American arrested in Russia as a spy is innocent, brother in Canada says | CBC News

Paul Whelan, a former U.S. marine arrested in Russia on espionage charges, was visiting Moscow over the holidays to attend a wedding when he suddenly disappeared, his brother said Tuesday.

Whelan, 48, who is head of global security for a Michigan-based auto parts supplier, was arrested on Friday. In announcing the arrest three days later, the Russian Federal Security Service said he was caught “during an espionage operation,” but gave no details.

The Russian spying charges carry a prison sentence of up to 20 years.

Paul’s twin brother, David Whelan, who lives in Newmarket, Ont., told CBC News the allegations don’t ring true to him.

“He has a background in law enforcement and is a marine and travels regularly … he’s not the sort of person who stumbles into a strange environment or makes poor choices that could cause him risks,” David Whelan said.

David Whelan says his family has been in contact with U.S. Embassy officials, but there is little information about the status of his brother. (Talia Ricci/CBC)

The morning of his arrest, Paul Whelan — who had been to Russia several times previously — took a group of wedding guests on a tour of the Kremlin museums, his brother said. David Whelan said the last time anyone heard from the ex-marine was at about 5 p.m. and then he failed to show up that evening for the wedding.

David Whelan would not comment on why he thought Russia had taken his brother into custody.

“I think it’s too complicated to come up with a simple answer. I think there are many reasons and it could be completely arbitrary. Our goal is to get him home,” he said.

No contact with family

David Whelan said his family has been in contact with U.S. Embassy officials, but there is little information on his brother’s status until a 72-hour blackout period lapses and they can have access to him.

He said the family intends to contact U.S. officials in Paul’s home state of Michigan.

David Whelan also said his brother, a U.S. citizen, previously held Canadian citizenship, but he was unaware whether he remains a citizen of Canada. He said the family has not been contacted by the Canadian government.

Watch David Whelan speak to CBC News Network about his brother’s arrest:

Paul Whelan, a retired marine, was arrested in Russia during an ‘espionage operation,’ but his twin brother David says the allegations don’t ring true. 4:10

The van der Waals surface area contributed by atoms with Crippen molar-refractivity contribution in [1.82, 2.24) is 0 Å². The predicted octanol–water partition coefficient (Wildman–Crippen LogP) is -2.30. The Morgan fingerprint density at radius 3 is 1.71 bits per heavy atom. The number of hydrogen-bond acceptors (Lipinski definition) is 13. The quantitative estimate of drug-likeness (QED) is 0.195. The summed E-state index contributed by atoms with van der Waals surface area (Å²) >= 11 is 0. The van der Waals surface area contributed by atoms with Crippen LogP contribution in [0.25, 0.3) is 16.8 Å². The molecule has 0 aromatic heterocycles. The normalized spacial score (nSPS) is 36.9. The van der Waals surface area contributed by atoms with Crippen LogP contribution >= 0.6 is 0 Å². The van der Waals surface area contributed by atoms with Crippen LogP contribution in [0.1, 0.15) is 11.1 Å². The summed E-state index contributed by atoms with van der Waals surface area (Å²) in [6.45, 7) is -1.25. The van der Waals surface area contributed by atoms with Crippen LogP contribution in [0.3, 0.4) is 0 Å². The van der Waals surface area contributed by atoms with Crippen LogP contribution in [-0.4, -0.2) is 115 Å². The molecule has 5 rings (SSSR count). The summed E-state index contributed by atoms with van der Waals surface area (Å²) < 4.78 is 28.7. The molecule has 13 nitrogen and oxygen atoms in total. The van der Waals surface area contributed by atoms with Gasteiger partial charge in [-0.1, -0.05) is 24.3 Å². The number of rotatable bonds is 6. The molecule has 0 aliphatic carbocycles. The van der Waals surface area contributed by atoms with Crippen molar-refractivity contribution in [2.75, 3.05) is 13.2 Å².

Paul Whelan was born in Ottawa in 1970, but moved to the United States in the early ’70s and has lived there ever since, his brother said.

He did multiple tours in Iraq with the U.S. Marine Corps, his brother said. He now lives in Novi, Mich., and is director of global security for BorgWarner, where he has worked since early 2017.

“He is responsible for overseeing security at our facilities in Auburn Hills, Mich., and at other company locations around the world,” BorgWarner spokesperson Kathy Graham said in a statement. She said the company does not have any facilities in Russia.

Paul Whelan previously worked for Kelly Services, which does maintain offices in Russia, his brother said.

‘His innocence is undoubted’

In a statement posted to David Whelan’s Twitter account, the family said they were worried about Paul.

“We are deeply concerned for his safety and well-being,” the statement said.

“His innocence is undoubted and we trust that his rights will be respected.”

It said the family last heard from Paul on Friday, “which was very much out of character for him, even when he was travelling.”

The Russian spying charges carry a prison sentence of up to 20 years.

Paul Whelan, centre, was born in Ottawa but in the 1970s moved to the United States, where he has lived ever since. (Submitted by David Whelan)

The U.S. State Department said Monday it had received formal notification from the Russian Foreign Ministry of the arrest and was pushing for consular access. The department did not identify Whelan at the time or provide any information about the case, citing “privacy considerations.”

The arrest comes as U.S.-Russian ties are severely strained, in part over Russian meddling in the 2016 presidential election.

A Russian gun-rights activist, Maria Butina, is in U.S. custody after admitting she acted as a secret agent for the Kremlin in trying to infiltrate conservative U.S. political groups as Donald Trump was seeking the presidency.

She pleaded guilty in December to a conspiracy charge as part of a deal with federal prosecutors.

Russian President Vladimir Putin has claimed the case is fabricated and Butina entered the guilty plea because of the threat of a long prison sentence.

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